We are in Eastertime – the most joyful time in the Church’s Year and yet, following their recent meeting, the Bishops of England and Wales have issued a statement expressing their deep sorrow for the pain that has been caused to children, young people and vulnerable adults by clerical abuse. You can find it here. For those of us charged with nurturing new Catholics and those still on the journey, it offers a challenge and an opportunity. The challenge is how to deal with a subject that causes us shame – or anger – or evokes our own painful memories. How do we come to terms with the fact that “people like us” –priests, religious sisters, servers, musicians, catechists, MCs – could so tarnish ministries that should be about love and service to God and our neighbour? How do we reassure people that the Church is a safe place in which to be – and to bring up children? Is it easier simply to leave it to others? Or is it an opportunity to teach a profound lesson on the reality of sin and how the Church has ways with which to deal with it – even if it seems not to have been very good at using them in the area of clerical abuse.
It is quite likely that new Catholics, catechumens and candidates would be reluctant to bring up a subject that they know will be embarrassing and distressing to their priests and catechists. Where they do, it is worth reflecting on how to respond – and where they don’t, to find ways of addressing it. It can be helpful to speak honestly of the pain caused to the vast majority of priests and religious who also trusted those who committed these crimes – helping them to consider how they might be feeling, perhaps by thinking about how they would react if someone they respected or admired was found to have done similar things. Talk about how “ordinary” Catholics can feel betrayed – particularly when the crimes were committed in their own parish or nearby – and how their feelings about family baptisms, first Communions and other celebrations are tainted. It will take sensitivity to know how much to share of the “family’s” shame, but openness following decades of silence and cover-up can only be helpful in the healing process.
The bishops also ask Catholics to pray, particularly on the Fridays in May. Not one of us can put the clock back and stop the abuse from ever having happened but, as the bishops remind us, we can turn to the Holy Spirit who “guides us to sorrow and repentance, to a firm determination to better ways, and to a renewal of love and generosity towards all in need.”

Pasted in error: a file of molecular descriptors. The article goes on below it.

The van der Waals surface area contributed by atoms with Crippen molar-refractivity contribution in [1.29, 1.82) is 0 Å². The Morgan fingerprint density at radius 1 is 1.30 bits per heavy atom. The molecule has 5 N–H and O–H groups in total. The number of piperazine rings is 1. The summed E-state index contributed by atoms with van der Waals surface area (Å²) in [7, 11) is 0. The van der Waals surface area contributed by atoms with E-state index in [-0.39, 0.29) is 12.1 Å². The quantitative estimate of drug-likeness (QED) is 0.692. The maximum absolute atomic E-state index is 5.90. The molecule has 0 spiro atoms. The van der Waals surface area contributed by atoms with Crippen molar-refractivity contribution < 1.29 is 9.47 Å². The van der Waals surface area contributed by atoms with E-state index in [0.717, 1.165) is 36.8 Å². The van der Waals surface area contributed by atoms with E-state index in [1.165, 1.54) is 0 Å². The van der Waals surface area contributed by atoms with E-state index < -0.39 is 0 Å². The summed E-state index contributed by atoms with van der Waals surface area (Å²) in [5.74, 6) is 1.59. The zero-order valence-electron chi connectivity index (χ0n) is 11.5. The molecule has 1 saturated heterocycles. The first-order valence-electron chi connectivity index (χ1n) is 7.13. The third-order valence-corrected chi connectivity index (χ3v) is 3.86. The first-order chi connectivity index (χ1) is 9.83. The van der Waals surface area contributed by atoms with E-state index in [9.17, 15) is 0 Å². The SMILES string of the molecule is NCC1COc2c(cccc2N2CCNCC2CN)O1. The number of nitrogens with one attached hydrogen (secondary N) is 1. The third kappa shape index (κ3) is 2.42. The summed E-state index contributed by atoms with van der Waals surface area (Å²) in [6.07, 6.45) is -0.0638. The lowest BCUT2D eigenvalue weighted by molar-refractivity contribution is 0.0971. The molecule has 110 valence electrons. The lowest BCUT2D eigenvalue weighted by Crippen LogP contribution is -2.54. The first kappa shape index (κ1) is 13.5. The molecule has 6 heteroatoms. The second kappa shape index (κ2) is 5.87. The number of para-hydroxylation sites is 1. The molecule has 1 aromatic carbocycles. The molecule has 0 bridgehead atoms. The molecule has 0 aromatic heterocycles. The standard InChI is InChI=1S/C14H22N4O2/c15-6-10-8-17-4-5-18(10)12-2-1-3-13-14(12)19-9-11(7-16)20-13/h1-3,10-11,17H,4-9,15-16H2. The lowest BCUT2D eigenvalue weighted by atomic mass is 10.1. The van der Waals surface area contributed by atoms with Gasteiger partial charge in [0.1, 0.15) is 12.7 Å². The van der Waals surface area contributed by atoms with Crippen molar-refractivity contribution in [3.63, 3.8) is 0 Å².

For many of us, words have failed – what can we say that others haven’t said better? And are there enough words in the universe to express the anger and dismay we might feel? This is why one of the ways of prayer suggested by the bishops is silence before the Blessed Sacrament. Perhaps a time of such prayer could be built into a meeting. Set the scene with candles, flowers and incense – but explain that it is the Presence of our Risen Lord that is the most important thing. Choose a couple of psalms (for example, No 50: Have mercy on me God in your kindness, or 129: Out of the Depths) and pray them antiphonally, allowing pauses for the words to hang – and then at the end to fade into the silence. Select short phrases from Scripture to “drop” into the silence – or gentle music that speaks of sorrow. Alternatively, resources for group and personal prayers are being prepared. You can find some of them, and links to others, here.
Ritual and symbol can also help when words fail. You could reflect on the darkness surrounding the abuse – of how it will have wounded and darkened the lives of those most directly affected – how it was used to conceal the crimes – and how a shadow has fallen upon many in the Church. Remind the group of the Triduum … of Holy Thursday and the watching in darkness – of Good Friday when, Scripture tells us, a deep darkness covered the earth as the Lord of Life died – of Holy Saturday and the long waiting for the evening – the gathering in the dark – until finally, the moment when the darkness was broken by the light of one candle and the acclamation: Christ our Light! And then the passing of that light from one to another until the church was filled with small lights which finally dispelled the darkness of that night. Our prayer may only be one little light – but it is, as the saying goes, better to light a candle than to curse the darkness.
Our Church needs light – to uncover and bring into the light all that has been sinful and damaging to so many people. Our new Catholics and those preparing to become Catholics offer us hope by showing us that, in the face of so much hostile press, they find much that is good, holy and attractive in the Church and want to be part of it. Drawing them into the prayers during May can help them to feel they belong – and be a blessing to those whose faith is being stretched to breaking point.
source of unfailing light,
by the death and resurrection of Christ
you have cast out the darkness of hatred and lies
and poured forth the light of truth and love
upon the human family.
Enable (us) to pass from darkness to light
and, delivered from the prince of darkness,
to live always as children of the light.
We ask this through Christ our Lord.
(Prayer from the Second Scrutiny, RCIA #155B,
Rite of Christian Initiation of Adults approved for use in the Dioceses of England and Wales and Scotland, p91)